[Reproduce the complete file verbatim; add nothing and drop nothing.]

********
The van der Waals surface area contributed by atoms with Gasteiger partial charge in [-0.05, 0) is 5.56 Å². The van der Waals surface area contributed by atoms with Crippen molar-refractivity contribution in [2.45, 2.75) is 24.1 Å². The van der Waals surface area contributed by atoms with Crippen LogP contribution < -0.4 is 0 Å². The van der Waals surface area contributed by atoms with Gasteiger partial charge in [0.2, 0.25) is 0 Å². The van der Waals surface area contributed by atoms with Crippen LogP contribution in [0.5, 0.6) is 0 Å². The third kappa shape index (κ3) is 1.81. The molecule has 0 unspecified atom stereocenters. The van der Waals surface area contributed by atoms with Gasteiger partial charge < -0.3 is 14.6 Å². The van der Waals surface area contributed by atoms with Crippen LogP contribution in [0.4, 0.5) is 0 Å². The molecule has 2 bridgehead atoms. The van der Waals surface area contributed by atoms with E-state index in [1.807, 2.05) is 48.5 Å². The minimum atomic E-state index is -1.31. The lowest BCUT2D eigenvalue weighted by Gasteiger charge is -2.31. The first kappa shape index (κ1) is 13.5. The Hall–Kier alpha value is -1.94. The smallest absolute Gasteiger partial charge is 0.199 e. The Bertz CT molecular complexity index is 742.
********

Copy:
The van der Waals surface area contributed by atoms with Gasteiger partial charge in [-0.05, 0) is 5.56 Å². The van der Waals surface area contributed by atoms with Crippen molar-refractivity contribution in [2.45, 2.75) is 24.1 Å². The van der Waals surface area contributed by atoms with Crippen LogP contribution < -0.4 is 0 Å². The van der Waals surface area contributed by atoms with Gasteiger partial charge in [0.2, 0.25) is 0 Å². The van der Waals surface area contributed by atoms with Crippen LogP contribution in [0.5, 0.6) is 0 Å². The third kappa shape index (κ3) is 1.81. The molecule has 0 unspecified atom stereocenters. The van der Waals surface area contributed by atoms with Gasteiger partial charge < -0.3 is 14.6 Å². The van der Waals surface area contributed by atoms with Crippen LogP contribution in [0.4, 0.5) is 0 Å². The molecule has 2 bridgehead atoms. The van der Waals surface area contributed by atoms with E-state index in [1.807, 2.05) is 48.5 Å². The minimum atomic E-state index is -1.31. The lowest BCUT2D eigenvalue weighted by Gasteiger charge is -2.31. The first kappa shape index (κ1) is 13.5. The Hall–Kier alpha value is -1.94. The smallest absolute Gasteiger partial charge is 0.199 e. The Bertz CT molecular complexity index is 742.